How I Self Published a Book that Sold 5,000 Copies

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Dear subscribers,

In January 2020, I self-published a book called Principles of Product Management. Since then, the book has sold over 5,000 copies.

For my last post of 2020, I thought it would be fitting to share my journey writing this book. If you want to be an author someday, here are ten steps to make that goal a reality:

  1. Know your why

  2. Find an audience

  3. Make an outline

  4. Start writing

  5. Cut, cut, cut

  6. Find early reviewers

  7. Try traditional publishing

  8. Build a launch plan

  9. Get professional help

  10. Launch


1. Know your why

Don't write a book to make money. Write because you have something to share.

It took nine months to write my book. I wrote before dawn, in the subway to work, and on the weekends. Often, I had to sacrifice time with my family to write.

From a financial perspective, writing a book doesn’t make a lot of sense. I made about $35,000 pre-tax after Amazon's 30% cut. While not insignificant, people had earned more from newsletters and video courses with less time investment.

So why did I write a book? I wrote it because it was difficult for me to become a product manager. Here's an excerpt from the first chapter:

Days passed with no response, and I began to feel anxious. Finally, late on a Friday afternoon, my product director stopped by my desk and asked if I had time to meet. We walked into that same windowless conference room. "Peter," she said, "You did well on two of the interviews, but your leadership examples weren't great. I'm afraid you didn't pass the loop." My heart sank. She tried to comfort me: "I know you did a great job over the past six months, and the team loves working with you. You could always try again in another year.”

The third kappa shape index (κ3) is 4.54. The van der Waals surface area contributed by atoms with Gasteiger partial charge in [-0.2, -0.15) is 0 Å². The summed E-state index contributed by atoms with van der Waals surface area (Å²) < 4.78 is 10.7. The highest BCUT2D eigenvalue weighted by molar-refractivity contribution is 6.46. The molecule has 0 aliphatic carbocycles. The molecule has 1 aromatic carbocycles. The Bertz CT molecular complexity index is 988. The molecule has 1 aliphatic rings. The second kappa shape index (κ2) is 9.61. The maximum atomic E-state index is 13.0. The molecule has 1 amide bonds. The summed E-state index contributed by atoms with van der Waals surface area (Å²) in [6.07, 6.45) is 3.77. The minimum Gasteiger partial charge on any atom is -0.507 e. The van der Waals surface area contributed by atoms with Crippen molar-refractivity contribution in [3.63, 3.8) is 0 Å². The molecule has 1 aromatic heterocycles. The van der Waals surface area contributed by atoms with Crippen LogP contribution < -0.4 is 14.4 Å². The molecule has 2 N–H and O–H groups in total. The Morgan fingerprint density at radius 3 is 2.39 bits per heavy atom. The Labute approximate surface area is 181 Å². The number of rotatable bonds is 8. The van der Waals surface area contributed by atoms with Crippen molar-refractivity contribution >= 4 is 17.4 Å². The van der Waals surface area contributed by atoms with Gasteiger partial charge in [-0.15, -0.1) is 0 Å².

This story is all too common for new and aspiring product managers. I wrote the book that I wish I had when I was failing PM interviews and wondering if I'll ever make it.


2. Find an audience

Before I started writing, I tried to answer three questions:

  1. Who is my customer? 

  2. What is the customer problem?

  3. How will this book solve the problem better than other resources?

My customer was new and aspiring PMs. New PMs often struggle to pick up best practices on the job. Aspiring PMs need help breaking into a field that looks for product experience.

Existing solutions include blog posts, product courses, and interview prep books. Nobody had written a practical guide that walks new and aspiring PMs through leading without authority, building products, and landing a job all in one place.


3. Make an outline

I had a target customer with a problem that my book could solve, but I was still staring at an empty Google Doc.

Finally, one morning, I decided to draft an outline.

An outline transformed my hazy goal of "writing a book" into an actionable plan.

I spent a week just revising that outline and reviewing it with other PMs. With their input, I landed on three main sections for the book:

  1. Principles to lead without authority.